Freedom from debt after three years: New law for insolvency of entrepreneurs and consumers
Over seven million households and twice as many individuals in Germany are currently over-indebted. Experts even expect the figures to continue to rise significantly in the years 2020/2021 due to the corona pandemic. It is therefore fitting that a new law is expected to come into force on October 1, 2020, which will make debtors debt-free after just three years instead of six.
At the beginning of July 2020, the German government decided on an important change to the insolvency rules based on an EU directive, on which the Bundestag will decide on September 9, 2020. As is well known, it has taken six years to cancel a debt. Under the new rules, over-indebted persons who file for insolvency from October 1, 2020, will be released from their debts after only three years, and even without having to pay minimum amounts. Accordingly, applicants who are not yet in insolvency proceedings should withdraw their insolvency application and then file it again in October - only then will the short 3-year waiting period for debt relief apply. However, it is best to discuss each individual case in advance with an insolvency specialist.
The new regulations also stipulate that consumers must still try to reach an out-of-court settlement with creditors first, while entrepreneurs can file for insolvency immediately. One is considered a consumer if the financial circumstances are manageable or if there is no commercial activity. The previous attempt of the consumers to reach an agreement is certified by debtor advisory offices, among others. In addition, the debtor must continue to work or at least try to find work, he may not conceal existing assets and must give up inheritances, gifts and lottery winnings in full. The insolvency court can refuse the above-mentioned debt relief if in the period of three years unreasonably high new debts have been incurred - a definition that is criticized by experts as unclear. Further residual debt relief is permitted after the first one, at the earliest again after eleven years, with the duration of proceedings then being five instead of three years. This long compulsory pause is intended to prevent debts from being deliberately built up in order to have them quickly cancelled by means of private insolvency.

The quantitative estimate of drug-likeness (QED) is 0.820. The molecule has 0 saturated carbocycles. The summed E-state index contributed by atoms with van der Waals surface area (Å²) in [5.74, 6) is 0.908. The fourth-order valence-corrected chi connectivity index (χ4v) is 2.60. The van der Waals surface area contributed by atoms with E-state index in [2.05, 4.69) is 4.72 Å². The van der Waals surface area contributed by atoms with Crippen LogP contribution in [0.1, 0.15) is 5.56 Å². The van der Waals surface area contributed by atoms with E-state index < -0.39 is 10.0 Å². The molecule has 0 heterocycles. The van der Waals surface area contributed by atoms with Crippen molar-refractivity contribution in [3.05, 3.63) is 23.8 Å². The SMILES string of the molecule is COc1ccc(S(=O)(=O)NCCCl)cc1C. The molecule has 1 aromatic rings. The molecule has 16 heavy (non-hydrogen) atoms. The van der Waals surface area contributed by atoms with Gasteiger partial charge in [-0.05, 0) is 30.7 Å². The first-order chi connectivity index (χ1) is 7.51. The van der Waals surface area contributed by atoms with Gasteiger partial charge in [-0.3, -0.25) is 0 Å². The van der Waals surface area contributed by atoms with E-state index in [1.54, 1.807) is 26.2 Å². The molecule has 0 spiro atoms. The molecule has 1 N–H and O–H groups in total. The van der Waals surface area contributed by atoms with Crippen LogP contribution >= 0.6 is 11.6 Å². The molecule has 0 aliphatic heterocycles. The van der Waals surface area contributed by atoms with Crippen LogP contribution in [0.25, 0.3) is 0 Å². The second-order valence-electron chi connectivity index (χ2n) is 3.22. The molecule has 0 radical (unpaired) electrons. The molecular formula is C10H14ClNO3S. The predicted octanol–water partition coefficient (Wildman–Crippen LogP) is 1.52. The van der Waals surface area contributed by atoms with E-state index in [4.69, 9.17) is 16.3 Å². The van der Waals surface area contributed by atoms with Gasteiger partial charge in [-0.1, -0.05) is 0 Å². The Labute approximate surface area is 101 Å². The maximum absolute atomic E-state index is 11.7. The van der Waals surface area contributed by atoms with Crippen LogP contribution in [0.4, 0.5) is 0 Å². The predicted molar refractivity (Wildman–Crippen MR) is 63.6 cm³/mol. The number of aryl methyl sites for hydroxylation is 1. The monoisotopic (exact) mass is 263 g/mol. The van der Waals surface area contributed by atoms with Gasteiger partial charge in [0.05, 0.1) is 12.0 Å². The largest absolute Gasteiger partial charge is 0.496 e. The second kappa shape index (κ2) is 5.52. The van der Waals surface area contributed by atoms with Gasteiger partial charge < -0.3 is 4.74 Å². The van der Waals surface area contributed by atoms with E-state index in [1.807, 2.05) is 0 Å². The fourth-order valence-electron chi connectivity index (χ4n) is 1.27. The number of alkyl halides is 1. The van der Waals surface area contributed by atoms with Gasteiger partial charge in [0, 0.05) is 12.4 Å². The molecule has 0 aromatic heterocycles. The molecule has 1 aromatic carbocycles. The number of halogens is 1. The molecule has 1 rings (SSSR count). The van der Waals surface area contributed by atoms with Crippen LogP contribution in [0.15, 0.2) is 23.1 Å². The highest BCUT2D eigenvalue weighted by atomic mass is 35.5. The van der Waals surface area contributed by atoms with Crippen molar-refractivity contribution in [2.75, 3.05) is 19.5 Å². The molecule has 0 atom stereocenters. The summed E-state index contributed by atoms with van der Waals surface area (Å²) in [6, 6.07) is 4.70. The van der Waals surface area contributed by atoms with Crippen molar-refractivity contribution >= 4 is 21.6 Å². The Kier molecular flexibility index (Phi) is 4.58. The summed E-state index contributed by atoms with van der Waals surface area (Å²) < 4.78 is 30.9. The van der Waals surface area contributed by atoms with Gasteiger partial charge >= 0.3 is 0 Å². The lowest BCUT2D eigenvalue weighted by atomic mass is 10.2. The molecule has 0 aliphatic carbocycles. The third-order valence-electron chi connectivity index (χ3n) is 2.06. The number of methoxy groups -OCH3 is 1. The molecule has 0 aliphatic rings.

While consumer protectors find the compulsory break of eleven years too long and see it as an unnecessary punishment, business associations criticize that debts are now being cancelled far too early. On the one hand, payment morale suffers as a result, and on the other hand, it would make it easier to run up debts without worries. However, the fear of a decline in payment morale seems unfounded, after all, according to SCHUFA the credit repayment rate is currently very high at almost 98 percent. Besides debts are based less on a lacking payment moral, but arise substantially more frequently by unemployment, illness, credits, separation consequences or a failed vocational independence.
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